Margaret Damar Dawson

Margaret Damar Dawson

Margaret Damer Dawson, the daughter of Richard Dawson, a surgeon, and his wife, Agnes Baird Hemming,was born at 1 York Road, Hove, Sussex, on 12 June 1873. She was educated at the London Academy of Music, where she studied music under Benno Schoenberger and Herbert Sharpe.

According to her biographer, David Doughan: "Her independent income enabled Margaret Dawson to move in well-to-do circles, and it supported her in her campaigns. In her adult years she became involved with various philanthropic activities. Although she later helped found a home for abandoned babies, her most notable activity at this period was campaigning for the humane treatment of animals, particularly but not exclusively on the continent." In 1906 she became organizing secretary of the International Animal Protection Societies in 1906. As a result of her work for animal welfare Dawson was awarded silver medals by Finland and Denmark. She was also active in the in the Animal Defence and Anti-Vivisection Society.

Dawson was not active in the women's suffrage movement, but she did take an interest in such feminist issues as the campaign against the traffic in women and children, and served on the Criminal Law Amendment Committee in 1914. It was during this campaign that she became friends with Nina Boyle of the Women's Freedom League.

On the outbreak of the First World War, Dawson was asked to help find British homes for Belgian refugees. Dawson was shocked to discover attempts by British men at railway stations attempting to recruit Belgian women as prostitutes.

Women's Police Service at Euston Station
Women's Police Service at Euston Station

After a meeting with Sir Edward Henry, the Chief Commissioner of Police, Dawson and Nina Boylefounded the Women Police Volunteers. The following year Dawson became Commandant and Mary Allen became Sub-Commandant. The government had always opposed the idea of policewomen but with a large numbers of policemen joining the British Army, it was considered a good idea to have women volunteers to help run the service. Another reason that Dawson's proposal was accepted was that her members were willing to work without pay.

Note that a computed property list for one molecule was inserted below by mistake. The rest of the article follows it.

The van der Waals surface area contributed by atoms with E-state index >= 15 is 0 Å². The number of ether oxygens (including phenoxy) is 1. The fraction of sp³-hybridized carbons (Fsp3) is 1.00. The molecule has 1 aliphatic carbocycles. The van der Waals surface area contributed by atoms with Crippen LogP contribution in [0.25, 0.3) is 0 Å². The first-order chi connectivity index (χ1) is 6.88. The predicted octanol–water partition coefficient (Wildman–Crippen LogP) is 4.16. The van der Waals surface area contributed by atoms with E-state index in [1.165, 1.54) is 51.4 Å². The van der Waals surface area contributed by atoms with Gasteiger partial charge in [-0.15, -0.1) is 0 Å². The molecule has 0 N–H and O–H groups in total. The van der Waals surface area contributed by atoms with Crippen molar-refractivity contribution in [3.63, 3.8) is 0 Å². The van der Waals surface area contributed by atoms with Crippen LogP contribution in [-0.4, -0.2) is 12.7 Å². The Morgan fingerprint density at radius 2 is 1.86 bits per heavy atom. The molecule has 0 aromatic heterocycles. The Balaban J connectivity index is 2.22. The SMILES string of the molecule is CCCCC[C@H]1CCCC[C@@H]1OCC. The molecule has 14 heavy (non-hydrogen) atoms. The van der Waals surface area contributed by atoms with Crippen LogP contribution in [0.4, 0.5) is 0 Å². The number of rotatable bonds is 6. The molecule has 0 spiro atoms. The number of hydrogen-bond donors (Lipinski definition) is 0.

According to Rebecca Jennings, the author of A Lesbian History of Britain (2007): "Mary Allen's enthusiasm was shared by Margaret Damer Dawson, and the two soon established a close professional and personal relationship, living together in London between 1914 and 1920."

Margaret Damar Dawson and Mary Allen
Margaret Damar Dawson and Mary Allen

David Doughan argues that Margaret Damar Dawson was the right kind of leader for this new organisation: "Many of the first recruits, numbering approximately fifty, had experience of being imprisoned as militant suffragists, a point which was stressed by the rival Women's Police Patrols, set up by the National Union of Women Workers (later the National Council of Women). Margaret Damer Dawson's highly respectable non-suffragette background, together with the number of her aristocratic acquaintances, was thus an asset when dealing with figures of authority."

In 1915 Dawson renamed her organisation, the Women's Police Service (WPS). At first the WPS concentrated its work in the London area. Wearing a dark-blue uniform, the WPS were assigned responsibilities such as looking after the welfare of refugees.

In 1916 the Admiralty recruited a member of the WPS as an undercover worker in an attempt to expose spying and drug taking at the Scapa Flow Naval Base. The Ministry of Munitions also used the WPS to search women workers at its factories. At Gretna, near Carlisle, over 9,000 women were employed to produce munitions and 150 members of the WPS had the responsibility of searching them when they entered and left the factory.